All the large industries in the island were owned by Protestants. This fact was not due to the brutal British, but to the fact. recorded by Mommsen in his History of Rome, that Celts are too highly individualised to conduct great enter- prises and cannot easily, if at all, combine. 'Their devotion to fighting, their dislike of discipline and order, and their unbounded vanity,' he says, 'explained the historic fact that the Celts have shaken all states and founded none. . . . Con- stantly occupied in fighting and their so-called feats of heroism, they were dispersed from Ire- land and Spain to Asia Minor; and they nowhere created a great state, or developed a distinctive culture of their own.' Tennyson's In Memoriam dismisses them with contempt. Among the characteristics of his country, he says, is: A love of freedom rarely felt, Of freedom in her regal seat Of England; not the schoolboy heat, The blind hysterics of the Celt.

The Celt, however, might retort to Tennyson that the English were less eager for other people's freedom than they were for their own. The Ulster people were fighting for theirs a couple of cen- turies or so before a Southern Celt lifted a finger for liberty. But whatever the facts may be. the substantial truth is that the Northern Irish have qualities which are not possessed by the Southern Irish. All the industries which flourish in Ulster were begun by Englishmen in the South. but had to be removed to Belfast and Derry because the people below the Boyne could not cope with com- plicated machines; and that difference remains true to this day. The Northern Irishman. Roman Catholic or Protestant, feels uneasy and even alien in the South. I knew a 'Mick' in my boy- hood who told me that he had tried to live in what is now known as Eire. but had failed. 'I'd rather be kicked in Belfast than fondled in Dublin,' he said. I, too, felt as he did.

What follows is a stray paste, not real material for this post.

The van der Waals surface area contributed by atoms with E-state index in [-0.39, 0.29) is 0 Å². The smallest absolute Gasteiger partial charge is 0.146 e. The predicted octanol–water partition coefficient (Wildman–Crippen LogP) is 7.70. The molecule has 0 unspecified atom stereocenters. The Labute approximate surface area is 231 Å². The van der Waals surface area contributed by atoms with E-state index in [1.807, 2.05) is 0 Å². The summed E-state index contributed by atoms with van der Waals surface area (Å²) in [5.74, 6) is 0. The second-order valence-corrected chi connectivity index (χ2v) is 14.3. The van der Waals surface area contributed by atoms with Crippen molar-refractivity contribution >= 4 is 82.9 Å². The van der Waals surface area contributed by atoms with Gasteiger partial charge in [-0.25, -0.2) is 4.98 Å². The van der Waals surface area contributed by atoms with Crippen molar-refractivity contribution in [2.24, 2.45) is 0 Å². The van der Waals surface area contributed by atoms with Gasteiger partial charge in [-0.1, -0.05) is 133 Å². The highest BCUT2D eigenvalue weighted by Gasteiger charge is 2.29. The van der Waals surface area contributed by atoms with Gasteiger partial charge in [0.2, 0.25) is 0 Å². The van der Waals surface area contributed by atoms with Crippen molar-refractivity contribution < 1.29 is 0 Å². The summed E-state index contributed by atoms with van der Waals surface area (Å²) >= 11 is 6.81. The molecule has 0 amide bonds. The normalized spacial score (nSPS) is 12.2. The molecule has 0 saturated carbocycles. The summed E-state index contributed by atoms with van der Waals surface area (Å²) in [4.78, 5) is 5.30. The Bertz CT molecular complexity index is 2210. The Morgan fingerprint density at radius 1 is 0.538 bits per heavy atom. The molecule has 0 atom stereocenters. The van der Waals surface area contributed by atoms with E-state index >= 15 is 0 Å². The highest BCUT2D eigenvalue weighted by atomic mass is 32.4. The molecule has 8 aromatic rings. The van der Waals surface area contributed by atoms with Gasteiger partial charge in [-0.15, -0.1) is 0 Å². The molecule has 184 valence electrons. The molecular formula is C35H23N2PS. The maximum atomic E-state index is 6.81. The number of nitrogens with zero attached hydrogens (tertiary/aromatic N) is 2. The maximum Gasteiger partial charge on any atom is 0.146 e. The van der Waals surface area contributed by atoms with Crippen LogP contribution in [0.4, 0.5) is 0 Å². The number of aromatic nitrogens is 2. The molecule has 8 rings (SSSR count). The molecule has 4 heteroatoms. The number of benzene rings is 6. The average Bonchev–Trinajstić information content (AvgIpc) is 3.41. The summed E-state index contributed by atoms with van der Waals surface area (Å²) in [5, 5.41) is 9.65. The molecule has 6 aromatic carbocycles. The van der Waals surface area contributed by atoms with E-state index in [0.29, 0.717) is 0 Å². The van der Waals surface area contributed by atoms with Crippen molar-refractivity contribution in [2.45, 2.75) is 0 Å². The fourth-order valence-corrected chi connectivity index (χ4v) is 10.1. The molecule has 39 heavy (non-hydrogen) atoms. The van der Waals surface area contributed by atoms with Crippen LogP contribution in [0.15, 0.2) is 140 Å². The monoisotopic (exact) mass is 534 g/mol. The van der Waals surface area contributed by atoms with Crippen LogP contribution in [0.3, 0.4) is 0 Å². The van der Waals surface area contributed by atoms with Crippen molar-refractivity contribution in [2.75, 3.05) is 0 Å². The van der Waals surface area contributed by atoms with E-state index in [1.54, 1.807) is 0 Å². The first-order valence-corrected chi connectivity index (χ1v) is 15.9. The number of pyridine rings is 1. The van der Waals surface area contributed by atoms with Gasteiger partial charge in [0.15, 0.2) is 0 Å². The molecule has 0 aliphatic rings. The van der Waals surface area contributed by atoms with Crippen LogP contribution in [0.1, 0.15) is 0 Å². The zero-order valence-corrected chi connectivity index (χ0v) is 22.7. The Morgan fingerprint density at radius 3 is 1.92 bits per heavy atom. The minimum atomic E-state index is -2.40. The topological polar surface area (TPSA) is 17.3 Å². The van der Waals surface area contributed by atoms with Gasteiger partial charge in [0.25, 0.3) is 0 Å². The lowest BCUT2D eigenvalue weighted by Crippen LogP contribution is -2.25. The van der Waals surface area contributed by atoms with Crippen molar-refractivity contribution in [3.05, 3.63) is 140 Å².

In theory, Ulstermen, whatever their creed, wish their country to be reunited, but not on Mr. de Valera's terms. They deny, indeed, that Mr. de Valera, who is partly Spanish, is capable of understanding Ireland, since he starts off with the belief that he knows better than 'anybody else how the country should be governed. This defect does not prevent them from admiring the man himself, despite his deep devotion to pedantry. He is cioser, in some respects, to the North than he is to the South, though he would probably ,be greatly surprised if he were told so: but he will have to change his mind about many matters be- fore he can induce any Ulsterman to accept his authority. We maintain, and cannot be shaken from our belief, that there will be no union worth having in Ireland until the South abandons its backstreet parliament, and, with the North, rejoins the British Government.

This reunion is not adverse to a large system of local government. It is better for Irishmen to have free access to Great Britain than to be regarded as aliens, and we remind our Southern countrymen that it would go very hard with Eireans if they could not dump their un- employed on Britain. The plight of Connaught would be dire if its people had not the privilege of free entry into Great Britain in search of temporary employment. It is a bare statement of fact that there is scarcely a farmer in that pleasant province who could maintain himself if he were denied unrestricted entry into England where he can earn enough in a few months to keep his farm going for a year.